A Few Thoughts on Banned Books Week

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This is Banned Books Week, and we here at Litstack applaud all the buzz that it’s gotten on social media. The very idea of banning books is the antithesis to an educated and progressive society, and yet some of our most cherished classics have been subject to challenge:  The Grapes of Wrath, To Kill a [….]

Why Do People Read Bad Books?

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Recently I’ve been reading What Makes This Book So Great, by Hugo and Nebula Award winning author Jo Walton.  In it, she takes various essays regarding the science fiction/fantasy genre originally blogged on Tor.com, and incorporates them under a single cover.  It’s a fascinating read from a well versed and extremely well read woman who [….]

Of Words and Dogs and Little Fishes*

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I feel so blessed that I can “work” from home as a book reviewer, essayist and occasionally as a literary editor, and to comfortably say that I read for a living.  It’s like living the dream (well, until the bills come in, but that’s neither here nor there). But I didn’t realize just how many [….]

Gimbling in the Wabe – Inspiration in Transitions

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Today at the dog park, one of the topics discussed by us “8:30 regulars” included high school graduations.  It is, after all, that time of year, for mortarboards and diplomas and college visits and looking forward.  Some of the folks at the park have kids who are graduating in a few weeks, or next year; [….]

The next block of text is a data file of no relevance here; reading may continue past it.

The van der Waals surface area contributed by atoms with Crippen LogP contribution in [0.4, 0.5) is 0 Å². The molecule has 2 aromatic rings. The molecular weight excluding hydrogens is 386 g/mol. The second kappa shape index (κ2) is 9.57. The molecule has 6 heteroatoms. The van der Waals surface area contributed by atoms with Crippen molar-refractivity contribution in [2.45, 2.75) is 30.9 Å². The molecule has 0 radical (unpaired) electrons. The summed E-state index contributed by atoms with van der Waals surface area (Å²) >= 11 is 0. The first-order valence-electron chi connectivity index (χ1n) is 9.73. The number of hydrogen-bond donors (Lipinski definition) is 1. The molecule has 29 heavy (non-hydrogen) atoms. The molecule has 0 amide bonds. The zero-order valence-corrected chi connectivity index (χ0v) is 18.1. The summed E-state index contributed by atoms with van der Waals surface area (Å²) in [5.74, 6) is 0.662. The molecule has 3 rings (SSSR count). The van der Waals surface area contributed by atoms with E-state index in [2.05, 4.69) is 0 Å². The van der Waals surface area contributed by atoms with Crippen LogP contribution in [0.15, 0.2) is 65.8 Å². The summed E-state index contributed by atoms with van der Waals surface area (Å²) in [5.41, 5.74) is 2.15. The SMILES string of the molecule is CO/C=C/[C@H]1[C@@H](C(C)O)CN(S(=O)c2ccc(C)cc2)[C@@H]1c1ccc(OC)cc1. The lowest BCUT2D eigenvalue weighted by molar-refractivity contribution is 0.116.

Celebrating Shakespeare: As You Like It by William Shakespeare

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I get it.  As You Like It is not considered one of Shakespeare’s best comedies.  It certainly doesn’t have strong leads who can dash off continuous lines of sparkling repartee like Much Ado About Nothing.  It doesn’t have the fantastic fantasy of A Midsummer Night’s Dream.  It doesn’t have the slapstick potential of The Comedy [….]

Celebrating Shakespeare: A Review of ‘Hamlet’ by William Shakespeare

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Hamlet, as a work of literature, is a stunning enigma.  One of the most readable of William Shakespeare’s plays, it is also the one which perhaps demands the most talented of actors to bring it to life.  While it may feel straightforward, it is just as complicated and convoluted as any of the Bard’s other [….]

LitStack Review: The City of Lost Fortunes by Bryan Camp

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The City of Lost Fortunes A Crescent City novel Bryan Camp Houghton Mifflin Harcourt Release Date:  April 17, 2018 ISBN 978-13-2881-079-3 Every year, a crop of new books come out, with imaginative plots and memorable characters, deftly written and wonderfully wrought. A very few rise to become exceptional. The City of Lost Fortunes is one [….]

Celebrating Shakespeare: Who Wrote Shakespeare’s Plays, Anyway?

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It’s April and for those of us at LitStack who happen to love Shakespeare, that means a month of honoring his legacy. We kick off the month leading to what would have been his 454th birthday, by presenting to you (again) Sharon’s post on the much-debated theory of Shakespeare’s authorship. Enjoy!! Anyone who has delved [….]

Gimbling in the Wabe – Seeing the Story

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In the first telling of the tale, I don’t pick up the book at all. It is a very short story. The next time around, the book is lying around, in a place where I need to while away some time. I pick it up, idly flipping through the pages. The photos are black and [….]